Coronavirus Was The Top Issue In Biden-Sanders Primary Debate

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Coronavirus Was The Top Issue In Biden-Sanders Primary Debate
It was the first one-on-one debate of the Democratic primary season. It was also the first debate since the coronavirus became a pandemic.
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Former Vice President Joe Biden and Sen. Bernie Sanders took part in the first one-on-one debate of the Democratic primary season, and coronavirus dominated the discussion. 

"In terms of Medicare for all, despite what the vice president is saying, what the experts tell us is that one of the reasons that we are unprepared and have been unprepared is we don't have a system. We've got thousands of private insurance plans. That is not a system that is prepared to provide health care to all people," Sanders said.

"The national crisis says, we're responding. It's all free. You don't have to pay for a thing. That has nothing to do with whether or not you have an insurance policy. This is a crisis. We're at was with the virus. We're at war with the virus. It has nothing to do with co-pays or anything. We just pass a law saying that you do not have to pay for any of this, period," Biden said.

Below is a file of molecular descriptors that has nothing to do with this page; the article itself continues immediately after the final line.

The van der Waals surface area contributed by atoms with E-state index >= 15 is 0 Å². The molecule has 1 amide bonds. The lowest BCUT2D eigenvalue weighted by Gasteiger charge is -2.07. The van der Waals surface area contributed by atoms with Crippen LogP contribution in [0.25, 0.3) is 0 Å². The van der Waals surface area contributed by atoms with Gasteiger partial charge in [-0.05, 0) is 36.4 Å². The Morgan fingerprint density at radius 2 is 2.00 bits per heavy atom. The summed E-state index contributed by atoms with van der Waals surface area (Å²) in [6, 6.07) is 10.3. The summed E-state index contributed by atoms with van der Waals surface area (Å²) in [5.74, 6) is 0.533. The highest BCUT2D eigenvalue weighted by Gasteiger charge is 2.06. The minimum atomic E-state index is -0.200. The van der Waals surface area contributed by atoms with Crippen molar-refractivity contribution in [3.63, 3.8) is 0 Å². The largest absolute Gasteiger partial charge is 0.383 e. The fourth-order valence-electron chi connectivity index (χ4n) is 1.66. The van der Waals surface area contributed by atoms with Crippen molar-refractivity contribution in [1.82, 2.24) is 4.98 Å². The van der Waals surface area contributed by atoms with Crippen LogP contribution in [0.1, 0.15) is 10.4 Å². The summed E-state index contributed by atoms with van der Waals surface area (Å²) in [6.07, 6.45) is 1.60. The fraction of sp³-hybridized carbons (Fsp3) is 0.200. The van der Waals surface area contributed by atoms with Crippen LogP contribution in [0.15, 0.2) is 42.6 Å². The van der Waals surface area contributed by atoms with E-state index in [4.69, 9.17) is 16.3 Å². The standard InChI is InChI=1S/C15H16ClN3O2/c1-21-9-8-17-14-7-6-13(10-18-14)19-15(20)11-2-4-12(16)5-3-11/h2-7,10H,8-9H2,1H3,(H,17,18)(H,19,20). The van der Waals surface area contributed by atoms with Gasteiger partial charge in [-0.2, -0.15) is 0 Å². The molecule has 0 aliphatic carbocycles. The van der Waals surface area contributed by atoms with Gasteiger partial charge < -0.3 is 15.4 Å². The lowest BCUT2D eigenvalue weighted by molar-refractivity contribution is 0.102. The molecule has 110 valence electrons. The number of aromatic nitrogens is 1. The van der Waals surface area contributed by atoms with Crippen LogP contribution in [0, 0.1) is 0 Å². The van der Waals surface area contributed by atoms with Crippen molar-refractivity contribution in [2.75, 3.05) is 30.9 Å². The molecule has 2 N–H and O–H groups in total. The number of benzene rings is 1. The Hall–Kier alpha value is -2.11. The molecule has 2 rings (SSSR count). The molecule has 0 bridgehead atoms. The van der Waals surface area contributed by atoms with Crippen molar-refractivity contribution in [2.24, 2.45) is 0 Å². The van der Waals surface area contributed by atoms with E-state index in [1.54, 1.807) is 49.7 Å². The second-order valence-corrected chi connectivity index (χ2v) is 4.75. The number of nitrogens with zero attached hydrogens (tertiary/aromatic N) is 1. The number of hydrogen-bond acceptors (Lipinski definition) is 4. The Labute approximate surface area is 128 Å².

Because of the coronavirus pandemic, the debate was moved from Arizona to the CNN studios here in Washington D.C.

The two candidates also addressed the growing economic concerns the virus is causing.

"What I would do is make it clear to the world and make it clear to the United States that we are going to have to have a major, major, major bailout package that we do not reward corporations. We reward individuals who are in fact really put to the test here," Biden said.

"They are closing down bars. They're closing down restaurants. What happens to the workers who are there? What happens to the millions of workers who may end up losing their jobs? ... What we have got to say to every worker in America is, you know what? Don't panic. You're not gonna, you'll be able to pay your mortgage because you're gonna get a check," Sanders said.

The biggest non-coronavirus news to come out of the debate was an announcement from Biden on who he's considering for vice president. 

"And I commit that I will, in fact, appoint a, I'll pick a woman to be vice president," Biden said. 

"Just to be clear, you just committed here tonight that your running mate, if you get the nomination, will be a woman?" CNN anchor Dana Bash asked.

"Yes," Biden said. 

"The vice president committed to picking a woman as his running mate.  If you get the nomination, will you?" Bash asked.

"In all likelihood, I will," Sanders said.

The debate came two days before another four states head to the polls. Arizona, Florida, Ohio and Illinois vote on Tuesday, putting their 577 delegates up for grabs. 

Sunday night's debate might be the last one for the Democratic presidential hopefuls since the DNC has yet to schedule a debate for April. 

Contains footage from CNN

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